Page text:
The report, done by UNEP’s insurers, estimates that losses worldwide linked to climate change could annually cost $304 billion by this time.

In the same report, UNEP Executive Director Klaus Topfer called on the world “to act now”. He said that countries should restart the climate change talks, which were stalled in The Hague, Netherlands at the end of last year when the developed countries refused to make any concrete commitments towards reducing their greenhouse gas emissions.

“We must help vulnerable areas of the world, primarily in the developing countries, to adapt to the consequences of global warming.  We have a moral responsibility to our fellow men and women to protect them and their families from food shortages to devastating floods,” he argued.

Patrina Dumaru, assistant director for environment of the Fiji-based Pacific Concerns and Resource Centre, has perhaps heard all these before.

“For us in the Pacific, a grim reality was realised,” he said, referring to the climate change talks that collapsed in the Netherlands. “The over-consumptive lifestyle of the rich world was not negotiable - even if it cost us our land, peoples and culture.”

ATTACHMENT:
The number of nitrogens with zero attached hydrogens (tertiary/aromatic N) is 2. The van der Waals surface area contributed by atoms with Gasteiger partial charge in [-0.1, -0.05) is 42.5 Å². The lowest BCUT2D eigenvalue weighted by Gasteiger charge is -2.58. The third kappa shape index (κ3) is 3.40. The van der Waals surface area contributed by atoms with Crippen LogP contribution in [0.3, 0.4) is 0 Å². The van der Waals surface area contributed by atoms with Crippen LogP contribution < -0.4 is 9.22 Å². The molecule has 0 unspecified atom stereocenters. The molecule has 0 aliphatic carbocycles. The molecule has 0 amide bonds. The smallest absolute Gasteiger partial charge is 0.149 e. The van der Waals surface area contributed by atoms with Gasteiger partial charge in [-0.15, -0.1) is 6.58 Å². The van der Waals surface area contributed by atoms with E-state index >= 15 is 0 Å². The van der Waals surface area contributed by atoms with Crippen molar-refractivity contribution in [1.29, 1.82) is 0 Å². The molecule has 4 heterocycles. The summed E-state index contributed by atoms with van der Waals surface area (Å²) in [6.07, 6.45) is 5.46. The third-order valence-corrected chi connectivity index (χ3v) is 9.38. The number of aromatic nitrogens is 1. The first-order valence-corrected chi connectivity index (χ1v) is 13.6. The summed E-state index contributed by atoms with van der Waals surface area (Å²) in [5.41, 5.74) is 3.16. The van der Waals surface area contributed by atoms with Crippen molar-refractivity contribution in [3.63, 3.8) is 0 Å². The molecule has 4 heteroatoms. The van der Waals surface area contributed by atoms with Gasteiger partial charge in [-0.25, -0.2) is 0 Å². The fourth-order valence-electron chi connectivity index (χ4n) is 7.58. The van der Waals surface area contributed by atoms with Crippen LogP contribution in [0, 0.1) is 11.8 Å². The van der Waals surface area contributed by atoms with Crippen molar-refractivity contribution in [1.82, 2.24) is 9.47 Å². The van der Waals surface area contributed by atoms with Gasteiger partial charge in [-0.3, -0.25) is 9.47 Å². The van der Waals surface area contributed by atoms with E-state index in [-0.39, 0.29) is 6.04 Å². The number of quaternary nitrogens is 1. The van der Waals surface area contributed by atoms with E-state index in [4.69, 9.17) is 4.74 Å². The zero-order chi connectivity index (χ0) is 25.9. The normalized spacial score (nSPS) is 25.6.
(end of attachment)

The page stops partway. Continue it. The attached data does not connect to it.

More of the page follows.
“For years Pacific and other small island states have pleaded with the industrialised world, to take action so that the islands may be saved.  Facts and figures considered alarming and unjust toward us was of no significance at this meeting,” he pointed out.

“Although we contributed the least to global greenhouse gas emission— just 0.06% -- we will be the most vulnerable to the effects of global warming and sea-level rise,” he added.

Writing for the Pacific News Bulletin monthly, Dumaru says that while countries debate about what steps to take against global warming and negotiate international agreements, small islets have already been swallowed by the ocean in Tuvalu, Kiribati and Bougainville.

In addition, warmer temperatures have led to the bleaching of the Pacific Island’s main source of survival - the coral reefs.

Bleaching occurs when reef-building corals, reacting to stress such as warmer waters, loosen the algae that help feed them. Because the algae give them colour, the starved corals look pale, thus the term “bleaching”. Continued bleaching ultimately kills corals.